Amy, the violinist from orange is in, has a Celtic band called Paisley Close. On occassion, I sit in on bass with them for a gig. Today, I played with them at the Clear Lake Celtic Festival and it was definitely interesting.
I made the mention that, given my age now, most people at the shows I play are my age or younger. Not today.
We played in a covered pavillion right across from Clear Lake. The crowd – mostly older – were polite and many were dressed in costume and I don’t mean Halloween costume.
Most of the bands, from what I could gather, were traditional Irish type bands. Now, I’m not really a big Celtic music guy. I know very little about traditional Irish folk music or modern Celtic. I know that it reminds me an awful lot of Led Zepplin, early Heart and the Renaissance Festfal.
Playing with Amy’s band is mostly fun. They have a lot of energy and a what I play on bass is pretty diverse. I play fretless for the whole thing and do a lot of synchopated stuff. The rhythmic structures and basic ideas for bass cover everything from what feels like West African to Latin to rock to funk and folk music, so that makes it interesting.
Some of the time changes are down right complex. That is pretty typical of any traditional folk music because it follows the lyric so closely that it often does so at the expense of the structure of the rhythm. In essence, if the lyrics drop a beat in the third line of the first verse, everyone drops that beat even if it doesn’t ever happen again in the song.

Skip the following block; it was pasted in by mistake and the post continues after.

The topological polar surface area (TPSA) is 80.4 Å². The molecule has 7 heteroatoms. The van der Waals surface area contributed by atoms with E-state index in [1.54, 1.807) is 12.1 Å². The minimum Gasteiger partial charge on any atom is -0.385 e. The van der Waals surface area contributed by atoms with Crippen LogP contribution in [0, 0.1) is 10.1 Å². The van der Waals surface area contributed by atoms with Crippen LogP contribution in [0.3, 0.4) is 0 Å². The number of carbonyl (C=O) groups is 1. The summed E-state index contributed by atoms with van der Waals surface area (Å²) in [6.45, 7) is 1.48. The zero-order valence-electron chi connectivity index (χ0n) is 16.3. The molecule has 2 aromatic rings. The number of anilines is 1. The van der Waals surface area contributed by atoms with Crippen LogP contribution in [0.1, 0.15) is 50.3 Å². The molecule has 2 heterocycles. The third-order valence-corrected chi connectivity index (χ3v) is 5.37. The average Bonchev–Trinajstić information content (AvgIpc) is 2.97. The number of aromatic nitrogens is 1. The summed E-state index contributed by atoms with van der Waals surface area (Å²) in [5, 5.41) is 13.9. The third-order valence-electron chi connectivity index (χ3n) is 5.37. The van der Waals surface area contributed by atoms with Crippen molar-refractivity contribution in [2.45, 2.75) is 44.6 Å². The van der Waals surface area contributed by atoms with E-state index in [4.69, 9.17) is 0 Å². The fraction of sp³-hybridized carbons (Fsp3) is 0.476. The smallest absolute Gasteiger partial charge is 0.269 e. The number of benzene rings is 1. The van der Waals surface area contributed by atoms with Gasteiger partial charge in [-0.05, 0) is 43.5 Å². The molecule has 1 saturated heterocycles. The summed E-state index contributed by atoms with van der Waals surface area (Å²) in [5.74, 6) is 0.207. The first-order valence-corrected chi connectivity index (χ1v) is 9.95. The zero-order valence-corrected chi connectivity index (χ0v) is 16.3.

I get the idea, though I’m certainly more fond of traditional pop song structures which are rooted as much in classical arrangements and tribal rhythms as they are in traditional folk music. That means you don’t generally drop to many beats – go from 4/4 to 2/4 to 6/4 and back – for the sake of lyrics.
The one exception to that would be pop like the Beatles. In that case, it usually isn’t about the lyrics so much is about economy of arrangement. You want the songs to be as compact as possible, so if you have a bar of 4/4 that is bridging the chorus and the verse and you only really need two beats to cover you, you can just play a bar of 2/4 to make the song shorter.
Anyway, back to the Celtic fest. I will admit that I was not exactly in my element. I’m wearing my t-shirt with a picture of a pirate and ninja on it that said “Pirates and Ninjas do NOT get along” while everyone else seemed to be in something that flowed.
Also, folks there have their own vibe. It is really no different than sports fans or people at a Star Trek convention or folks that go to political rallies. They all have this one interest that they share and it brings them together. But, if you don’t really have that interest, you can feel a little out of place.
I certainly didn’t feel out of place playing. That was fun and everyone in the band is great. The people at the fest were also very nice. I was just a little out of my element and that’s cool. At least now I’ll know what to expect if I go to another one of them.